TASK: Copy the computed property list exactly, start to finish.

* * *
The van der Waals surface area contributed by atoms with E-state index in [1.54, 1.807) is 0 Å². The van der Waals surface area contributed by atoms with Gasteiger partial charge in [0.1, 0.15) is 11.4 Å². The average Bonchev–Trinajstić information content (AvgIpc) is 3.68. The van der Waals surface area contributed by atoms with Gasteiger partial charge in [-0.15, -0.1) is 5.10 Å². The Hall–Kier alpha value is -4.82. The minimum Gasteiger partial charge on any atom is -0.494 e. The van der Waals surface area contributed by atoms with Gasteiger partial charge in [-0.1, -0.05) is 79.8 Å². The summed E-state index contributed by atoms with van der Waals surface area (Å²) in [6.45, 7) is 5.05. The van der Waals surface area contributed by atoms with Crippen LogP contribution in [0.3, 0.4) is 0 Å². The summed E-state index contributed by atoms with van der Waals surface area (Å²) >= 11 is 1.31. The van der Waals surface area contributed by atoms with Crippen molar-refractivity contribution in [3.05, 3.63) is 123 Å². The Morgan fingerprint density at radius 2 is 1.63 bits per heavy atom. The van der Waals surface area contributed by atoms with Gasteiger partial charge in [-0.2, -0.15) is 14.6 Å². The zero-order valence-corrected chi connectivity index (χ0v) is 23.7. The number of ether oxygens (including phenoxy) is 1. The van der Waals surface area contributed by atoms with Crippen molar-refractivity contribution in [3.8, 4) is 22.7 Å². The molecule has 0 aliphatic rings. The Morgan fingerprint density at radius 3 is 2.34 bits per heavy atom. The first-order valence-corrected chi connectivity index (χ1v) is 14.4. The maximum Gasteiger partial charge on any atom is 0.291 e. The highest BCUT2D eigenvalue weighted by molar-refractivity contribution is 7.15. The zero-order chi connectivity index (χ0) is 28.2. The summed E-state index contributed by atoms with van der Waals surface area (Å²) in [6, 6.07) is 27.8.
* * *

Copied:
The van der Waals surface area contributed by atoms with E-state index in [1.54, 1.807) is 0 Å². The van der Waals surface area contributed by atoms with Gasteiger partial charge in [0.1, 0.15) is 11.4 Å². The average Bonchev–Trinajstić information content (AvgIpc) is 3.68. The van der Waals surface area contributed by atoms with Gasteiger partial charge in [-0.15, -0.1) is 5.10 Å². The Hall–Kier alpha value is -4.82. The minimum Gasteiger partial charge on any atom is -0.494 e. The van der Waals surface area contributed by atoms with Gasteiger partial charge in [-0.1, -0.05) is 79.8 Å². The summed E-state index contributed by atoms with van der Waals surface area (Å²) in [6.45, 7) is 5.05. The van der Waals surface area contributed by atoms with Crippen LogP contribution in [0.3, 0.4) is 0 Å². The summed E-state index contributed by atoms with van der Waals surface area (Å²) >= 11 is 1.31. The van der Waals surface area contributed by atoms with Crippen molar-refractivity contribution in [3.05, 3.63) is 123 Å². The Morgan fingerprint density at radius 2 is 1.63 bits per heavy atom. The van der Waals surface area contributed by atoms with Gasteiger partial charge in [-0.2, -0.15) is 14.6 Å². The zero-order valence-corrected chi connectivity index (χ0v) is 23.7. The number of ether oxygens (including phenoxy) is 1. The van der Waals surface area contributed by atoms with Crippen molar-refractivity contribution in [3.8, 4) is 22.7 Å². The molecule has 0 aliphatic rings. The Morgan fingerprint density at radius 3 is 2.34 bits per heavy atom. The first-order valence-corrected chi connectivity index (χ1v) is 14.4. The maximum Gasteiger partial charge on any atom is 0.291 e. The highest BCUT2D eigenvalue weighted by molar-refractivity contribution is 7.15. The zero-order chi connectivity index (χ0) is 28.2. The summed E-state index contributed by atoms with van der Waals surface area (Å²) in [6, 6.07) is 27.8.